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satisfied, says David, when I awake with thy likeness. The soul shall be made happy with the same happiness with which God himself is happy, which is the enjoyment of himself. Glorious with the same glory with which he is glorious. Satisfied from the same fountain from which he himself is satisfied, 2 Thess. ii. 14. compared with Rev. iii. 21.

As these treasures are satisfying in themselves, so they make worldly comforts satisfying. He that hath most of heaven, enjoys most of the earth, though others may possess more than he. “A little that a righteous man hath, is better than the riches of many wicked." These treasures make the saint's dish of green herbs go farther than the stalled ox of others, and put more pleasure in their cup. This treasure produces in the saints mean thoughts of the things of the world, Phil. iii. 8. It is because men have such high thoughts of these things, that they cannot get enough of them. But people soon get enough of what they do not care much for. Nature is content with little, grace with less, but lusts, like the grave, never have enough.

They stamp a value upon the little which the saints have of worldly things, these are additions to the treasure. "All these things, saith Jesus, shall be added unto you; for our heavenly Father knoweth that we have need of these things." That may be thankfully taken for an addition, which for the main could never satisfy. Hence the reason of the difference between the godly and the wicked in these things. This treasure makes up all the wants, and the man hath always what he needs that hath it. Who are they in the world that have most to spare, not the rich man that abounds with worldly goods, for he never hath more than he needs, nay, never so much. But the godly man, take from him all you can, he hath always enough behind.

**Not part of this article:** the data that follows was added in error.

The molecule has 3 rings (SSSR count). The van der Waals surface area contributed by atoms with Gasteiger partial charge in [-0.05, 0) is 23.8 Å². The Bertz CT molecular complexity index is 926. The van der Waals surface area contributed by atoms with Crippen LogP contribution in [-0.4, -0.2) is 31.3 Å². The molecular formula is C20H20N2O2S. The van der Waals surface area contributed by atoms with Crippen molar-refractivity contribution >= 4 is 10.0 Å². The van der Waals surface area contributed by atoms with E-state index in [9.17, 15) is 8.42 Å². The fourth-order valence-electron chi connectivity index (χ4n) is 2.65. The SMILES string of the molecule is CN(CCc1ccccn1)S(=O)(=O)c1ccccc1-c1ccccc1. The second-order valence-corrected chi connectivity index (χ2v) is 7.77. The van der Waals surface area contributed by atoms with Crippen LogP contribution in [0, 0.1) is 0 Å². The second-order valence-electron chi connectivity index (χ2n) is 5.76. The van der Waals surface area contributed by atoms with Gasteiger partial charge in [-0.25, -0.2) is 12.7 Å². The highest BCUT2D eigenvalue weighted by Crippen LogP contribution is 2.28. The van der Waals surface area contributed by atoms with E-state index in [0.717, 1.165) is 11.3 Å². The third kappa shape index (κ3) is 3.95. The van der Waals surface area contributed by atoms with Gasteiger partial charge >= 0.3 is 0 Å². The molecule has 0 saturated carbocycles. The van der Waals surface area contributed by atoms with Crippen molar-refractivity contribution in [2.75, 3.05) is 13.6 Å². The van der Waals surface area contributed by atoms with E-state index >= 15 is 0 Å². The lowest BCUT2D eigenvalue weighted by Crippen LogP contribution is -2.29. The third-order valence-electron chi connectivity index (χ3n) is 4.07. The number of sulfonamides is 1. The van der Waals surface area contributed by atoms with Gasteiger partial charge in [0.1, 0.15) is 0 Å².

5th and last place. The treasures are safe and sure, men may promise on the head of them for ever. They are safe and sure in themselves. Though none should offer violence to them, they will rust and corrupt of themselves. There is nothing on the earth but what has a principle of corruption in itself, and carries the seeds of death about it in its bosom. The aged world tends to a dissolution. Men are now of lower stature, less bones and strength than their forefathers, and of shorter lives. So is the strength of nature's womb decayed, that it seems she is waxing old, and weary of conceiving, Psalm cii. 25, 26. So that treasures on earth are like summer fruit, that have a luscious sweetness, but they will not keep.

But the treasures in heaven are sure in themselves. Though gold will, grace will not rust. Though all the beauty in the world fades,

as the leaves in harvest, yet the fields of glory are ever green. It is "an inheritance incorruptible, undefiled, and that fadeth not away. It is a crown of glory, that fadeth not away." Though this world wax old, the treasures in heaven do not, Luke xii. 33. There is no principle of corruption in them. These riches never fail, they are durable; the weight of glory never grows less, it is eternal.